Dozens of migrants and refugees have arrived at the US-Mexico border, hoping to be allowed into the United States.
In Eagle Pass, Texas, migrants and refugees from countries including Honduras and Venezuela crossed the Rio Grande River that separates the US and Mexico to encounter an almost impassable wall of barbed wire.
“I’m happy because I’m one step away … but I’m sad because we can’t get through,” said Noe Zelaya, a Honduran who travelled to the border with his wife and two children, aged 12 and five.
“We couldn’t take the maras [gangs] any more,” Zelaya, who worked as a mechanic in the Honduran city of San Pedro Sula, said, referring to organised crime in his country. “That’s why we fled.”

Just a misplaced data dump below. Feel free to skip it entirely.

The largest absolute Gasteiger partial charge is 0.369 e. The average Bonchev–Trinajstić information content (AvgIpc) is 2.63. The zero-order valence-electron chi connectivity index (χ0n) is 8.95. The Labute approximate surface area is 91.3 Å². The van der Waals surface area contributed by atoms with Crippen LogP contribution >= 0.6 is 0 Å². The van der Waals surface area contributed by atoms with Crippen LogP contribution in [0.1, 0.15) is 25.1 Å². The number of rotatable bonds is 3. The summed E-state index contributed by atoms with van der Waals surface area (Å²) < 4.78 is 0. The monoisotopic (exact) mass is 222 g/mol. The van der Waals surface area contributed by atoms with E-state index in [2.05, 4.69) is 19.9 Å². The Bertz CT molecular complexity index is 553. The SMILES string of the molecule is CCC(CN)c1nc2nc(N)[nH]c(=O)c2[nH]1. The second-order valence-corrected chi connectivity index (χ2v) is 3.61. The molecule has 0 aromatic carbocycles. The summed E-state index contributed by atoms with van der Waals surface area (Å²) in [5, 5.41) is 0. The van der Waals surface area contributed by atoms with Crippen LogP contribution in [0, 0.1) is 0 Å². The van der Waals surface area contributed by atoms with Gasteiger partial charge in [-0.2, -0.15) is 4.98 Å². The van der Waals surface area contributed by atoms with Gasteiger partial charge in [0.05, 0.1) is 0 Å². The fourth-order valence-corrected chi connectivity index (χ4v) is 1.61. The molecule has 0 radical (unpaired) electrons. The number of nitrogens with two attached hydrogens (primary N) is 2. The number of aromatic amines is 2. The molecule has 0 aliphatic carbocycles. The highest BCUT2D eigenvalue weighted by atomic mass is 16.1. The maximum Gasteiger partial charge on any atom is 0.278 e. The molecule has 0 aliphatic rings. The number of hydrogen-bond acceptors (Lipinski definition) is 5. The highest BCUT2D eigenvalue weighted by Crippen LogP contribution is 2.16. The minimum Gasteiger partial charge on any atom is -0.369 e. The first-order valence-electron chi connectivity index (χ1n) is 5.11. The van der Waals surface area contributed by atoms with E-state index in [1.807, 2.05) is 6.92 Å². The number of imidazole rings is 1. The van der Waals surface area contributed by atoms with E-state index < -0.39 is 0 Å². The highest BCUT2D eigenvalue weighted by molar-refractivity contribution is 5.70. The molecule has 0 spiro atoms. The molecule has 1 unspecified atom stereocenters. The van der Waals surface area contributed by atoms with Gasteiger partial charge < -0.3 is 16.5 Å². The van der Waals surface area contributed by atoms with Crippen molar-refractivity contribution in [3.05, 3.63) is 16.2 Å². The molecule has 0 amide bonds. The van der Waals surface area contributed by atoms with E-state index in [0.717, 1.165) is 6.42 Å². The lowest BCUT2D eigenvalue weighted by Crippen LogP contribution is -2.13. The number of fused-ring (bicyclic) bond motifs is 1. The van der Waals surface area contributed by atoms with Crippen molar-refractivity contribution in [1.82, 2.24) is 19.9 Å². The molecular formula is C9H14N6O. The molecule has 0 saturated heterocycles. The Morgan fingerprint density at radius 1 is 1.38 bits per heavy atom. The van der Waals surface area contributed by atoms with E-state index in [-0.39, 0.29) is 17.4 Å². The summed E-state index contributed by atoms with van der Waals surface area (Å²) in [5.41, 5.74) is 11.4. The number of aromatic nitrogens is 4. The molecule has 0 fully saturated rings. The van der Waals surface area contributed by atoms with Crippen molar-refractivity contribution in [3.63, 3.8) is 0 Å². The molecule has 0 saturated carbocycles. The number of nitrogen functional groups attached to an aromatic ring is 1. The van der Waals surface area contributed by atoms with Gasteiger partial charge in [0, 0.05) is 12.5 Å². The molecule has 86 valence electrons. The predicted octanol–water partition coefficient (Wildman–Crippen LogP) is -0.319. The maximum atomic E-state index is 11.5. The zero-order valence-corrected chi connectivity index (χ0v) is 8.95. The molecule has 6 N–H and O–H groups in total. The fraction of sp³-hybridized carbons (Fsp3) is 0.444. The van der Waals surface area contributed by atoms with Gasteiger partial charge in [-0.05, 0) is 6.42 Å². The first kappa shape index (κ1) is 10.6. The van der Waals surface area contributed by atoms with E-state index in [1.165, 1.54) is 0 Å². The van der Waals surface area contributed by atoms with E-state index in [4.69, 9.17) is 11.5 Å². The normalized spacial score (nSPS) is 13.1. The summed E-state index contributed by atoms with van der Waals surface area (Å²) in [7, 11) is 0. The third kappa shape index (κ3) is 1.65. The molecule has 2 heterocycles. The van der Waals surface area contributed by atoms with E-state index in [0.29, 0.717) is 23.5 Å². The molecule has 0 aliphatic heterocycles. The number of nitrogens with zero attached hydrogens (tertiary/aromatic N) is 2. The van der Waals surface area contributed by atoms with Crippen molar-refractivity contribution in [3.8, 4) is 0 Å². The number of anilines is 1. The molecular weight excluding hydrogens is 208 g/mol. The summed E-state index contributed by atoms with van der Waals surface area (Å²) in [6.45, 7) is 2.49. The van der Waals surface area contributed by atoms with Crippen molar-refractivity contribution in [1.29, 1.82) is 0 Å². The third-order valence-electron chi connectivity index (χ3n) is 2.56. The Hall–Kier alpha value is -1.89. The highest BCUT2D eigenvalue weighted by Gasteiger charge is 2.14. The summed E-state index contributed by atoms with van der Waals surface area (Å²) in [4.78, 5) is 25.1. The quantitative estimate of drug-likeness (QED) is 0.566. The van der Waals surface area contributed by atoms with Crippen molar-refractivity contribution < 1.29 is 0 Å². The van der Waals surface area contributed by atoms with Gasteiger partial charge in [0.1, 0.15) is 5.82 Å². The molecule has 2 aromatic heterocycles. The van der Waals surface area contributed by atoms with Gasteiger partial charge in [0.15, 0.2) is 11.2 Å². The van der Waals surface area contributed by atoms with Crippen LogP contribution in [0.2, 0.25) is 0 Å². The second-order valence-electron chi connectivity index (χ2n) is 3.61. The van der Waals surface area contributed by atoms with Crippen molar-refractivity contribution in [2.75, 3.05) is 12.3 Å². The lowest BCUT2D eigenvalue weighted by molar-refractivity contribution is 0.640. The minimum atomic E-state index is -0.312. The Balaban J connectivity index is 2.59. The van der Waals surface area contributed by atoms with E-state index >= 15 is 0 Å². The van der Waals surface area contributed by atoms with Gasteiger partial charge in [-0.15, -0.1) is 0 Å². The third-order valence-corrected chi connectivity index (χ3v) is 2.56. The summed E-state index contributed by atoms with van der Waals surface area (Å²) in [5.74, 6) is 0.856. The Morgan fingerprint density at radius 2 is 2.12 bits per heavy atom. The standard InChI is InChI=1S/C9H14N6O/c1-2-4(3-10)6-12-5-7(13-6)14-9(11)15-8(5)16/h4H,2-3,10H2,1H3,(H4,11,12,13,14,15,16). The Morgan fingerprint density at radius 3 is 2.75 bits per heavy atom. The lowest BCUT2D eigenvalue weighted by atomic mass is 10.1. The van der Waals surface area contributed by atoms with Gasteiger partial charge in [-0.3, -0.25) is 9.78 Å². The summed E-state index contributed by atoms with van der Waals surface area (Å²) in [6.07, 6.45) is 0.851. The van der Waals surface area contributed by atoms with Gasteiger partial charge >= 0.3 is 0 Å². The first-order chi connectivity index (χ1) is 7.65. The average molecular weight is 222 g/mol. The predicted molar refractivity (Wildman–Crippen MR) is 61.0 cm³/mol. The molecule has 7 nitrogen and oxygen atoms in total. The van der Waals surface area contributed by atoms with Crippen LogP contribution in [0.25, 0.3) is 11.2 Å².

The family crossed the river with water up to their chests, as did a couple of Venezuelans who arrived just as the sun was beating down on Eagle Pass.
“I feel sad because I thought it would be easier getting here,” said Juan Diaz, 28, who identified himself as a Venezuelan military defector fleeing his country’s political and economic crisis. “But my dream is to get here, so I’m going to fight.”
Thousands of people have arrived in recent days at various border points in Texas with few belongings, fleeing political regimes or in search of economic opportunities.
In August, the US reported 232,972 migrants and refugees reached its southern land border, an increase in recent months.